Below is an new core visual — which is itself a work-in-progress — for thinking about social business models. It’s part an ongoing strategic line of thinking that I’ve been developing lately to do some direction finding on strategic uses of social computing. It’s also part of a new book contribution that I completed today on the underlying future of the Web and business, which I’ll publicly announce as soon as I can. For a while now, I’ve been trying hard to really dive deep down into the macro conditions that are remaking the enterprise landscape and society as a whole since the downturn. There are some really fascinating moving parts here, though the full picture is still unclear yet.
So for now this is my best take yet on the subject but it’s far from done and I’ll revise it again soon: There are still some “weak signals” of some very interesting new trends that I’d like to try to isolate and amplify, including 100% borderless enterprises, emerging relationship capital markets, unified social communications, and a few others. I’ll be exploring these here and elsewhere in the coming months.
This visual captures the fundamental shifts that are happening in the global marketplace today, in particular social business, including the following fundamental transitions:
Value in Transactions –> Value in Relationships
Business Stability –> Business Flux
Well-Defined Industries –> Industry Transformation
One-Way (1.0) Markets –> Two-Way (2.0) Markets
Limited Information –> Information Abundance
Resource Abundance –> Resource Constraints
Note: I get a lot of comments about the resource constraints item in the above list. The criticism is usually around how we won’t face such constraints in the 21st century, at least in terms of human resources. I don’t think that’s the case however. It’s clear that in the 21st century that all resources used in business will have a much higher perceived cost than they do today. This is more than just the growth of green sensibilities or concerns about renewable resources and sustainability. Rather, it’s likely that as the world gets more developed that even human capacity, which is profoundly tapped into by social business models, may ultimately be constrained like they are in so many advanced countries today by factors such as low birthrates. This has major consequences for developing nations, which might be able to use social business models for a huge catch-up effort in 10-20 years. However, my actual point is the that resource abundant environments in today’s businesses will inevitably become strapped when faced over time with economic deflation from non-commercial and highly competitive social business communities which can do so much more with less. This has happened with commercial software/open source and traditional media/social media, and it’s starting to happen to other industries as well.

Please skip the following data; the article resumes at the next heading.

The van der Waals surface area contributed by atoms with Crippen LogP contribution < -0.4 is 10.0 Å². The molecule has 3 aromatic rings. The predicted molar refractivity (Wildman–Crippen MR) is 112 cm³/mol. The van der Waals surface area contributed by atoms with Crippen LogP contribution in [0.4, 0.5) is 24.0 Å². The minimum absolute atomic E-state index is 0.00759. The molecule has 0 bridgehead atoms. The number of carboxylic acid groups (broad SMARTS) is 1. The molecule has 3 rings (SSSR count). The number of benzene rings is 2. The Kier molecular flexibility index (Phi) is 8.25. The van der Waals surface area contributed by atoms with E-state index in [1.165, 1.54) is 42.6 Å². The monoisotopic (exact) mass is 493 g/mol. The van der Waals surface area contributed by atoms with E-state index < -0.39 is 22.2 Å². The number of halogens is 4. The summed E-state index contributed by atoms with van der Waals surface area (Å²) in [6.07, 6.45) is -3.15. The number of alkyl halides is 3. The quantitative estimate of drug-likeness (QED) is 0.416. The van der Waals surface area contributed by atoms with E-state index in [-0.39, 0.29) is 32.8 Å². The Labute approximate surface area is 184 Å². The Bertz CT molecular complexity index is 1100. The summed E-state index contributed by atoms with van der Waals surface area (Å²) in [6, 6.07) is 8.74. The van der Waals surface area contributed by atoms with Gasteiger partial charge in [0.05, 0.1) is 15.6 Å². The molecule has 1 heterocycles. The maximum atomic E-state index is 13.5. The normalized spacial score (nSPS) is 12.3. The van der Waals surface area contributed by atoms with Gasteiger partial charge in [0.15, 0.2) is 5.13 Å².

I believe the shifts above are being driven by the following forces:
- Ambient communication – Today, everyone can talk to anyone, just about anywhere for nearly (thought not at) at zero cost.
- Global information flows – The largest, fastest growing, and most freely flowing source of information available is the Internet. This trend will only continue into the future as all information platforms move online.
- Social computing – Social models for communication, collaboration, and business are proving to be more effective and fundamentally better than non-social ones.
- Market discontinuity – There is both space and demand for major changes in the way we do things in business today.
It originally came from my piece on ZDNet about the twenty-two power laws of the emerging social economy, though I’ve updated it a fair amount here. I’ll be exploring social business and Enterprise 2.0 much more in the near future. In the meantime, it’s worth taking a look at these recent pieces as well for more background:
As always, I greatly value comments below on your thoughts on this and where social business is heading.